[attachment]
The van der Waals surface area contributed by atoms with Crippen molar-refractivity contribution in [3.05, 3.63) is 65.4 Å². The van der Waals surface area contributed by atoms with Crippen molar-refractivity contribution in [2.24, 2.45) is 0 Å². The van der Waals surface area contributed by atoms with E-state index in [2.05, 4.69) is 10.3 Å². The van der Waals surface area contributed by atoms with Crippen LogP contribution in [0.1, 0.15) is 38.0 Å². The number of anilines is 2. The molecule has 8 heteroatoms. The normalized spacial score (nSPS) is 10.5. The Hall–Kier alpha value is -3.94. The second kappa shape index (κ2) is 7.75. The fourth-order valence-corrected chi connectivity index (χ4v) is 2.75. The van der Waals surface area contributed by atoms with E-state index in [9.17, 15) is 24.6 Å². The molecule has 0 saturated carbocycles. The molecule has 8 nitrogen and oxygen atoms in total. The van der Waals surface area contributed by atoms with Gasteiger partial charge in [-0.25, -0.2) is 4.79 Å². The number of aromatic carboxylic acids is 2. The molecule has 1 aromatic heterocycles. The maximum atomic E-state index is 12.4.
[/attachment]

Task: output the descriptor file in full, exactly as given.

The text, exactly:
The van der Waals surface area contributed by atoms with Crippen molar-refractivity contribution in [3.05, 3.63) is 65.4 Å². The van der Waals surface area contributed by atoms with Crippen molar-refractivity contribution in [2.24, 2.45) is 0 Å². The van der Waals surface area contributed by atoms with E-state index in [2.05, 4.69) is 10.3 Å². The van der Waals surface area contributed by atoms with Crippen LogP contribution in [0.1, 0.15) is 38.0 Å². The number of anilines is 2. The molecule has 8 heteroatoms. The normalized spacial score (nSPS) is 10.5. The Hall–Kier alpha value is -3.94. The second kappa shape index (κ2) is 7.75. The fourth-order valence-corrected chi connectivity index (χ4v) is 2.75. The van der Waals surface area contributed by atoms with E-state index in [9.17, 15) is 24.6 Å². The molecule has 0 saturated carbocycles. The molecule has 8 nitrogen and oxygen atoms in total. The van der Waals surface area contributed by atoms with Gasteiger partial charge in [-0.25, -0.2) is 4.79 Å². The number of aromatic carboxylic acids is 2. The molecule has 1 aromatic heterocycles. The maximum atomic E-state index is 12.4.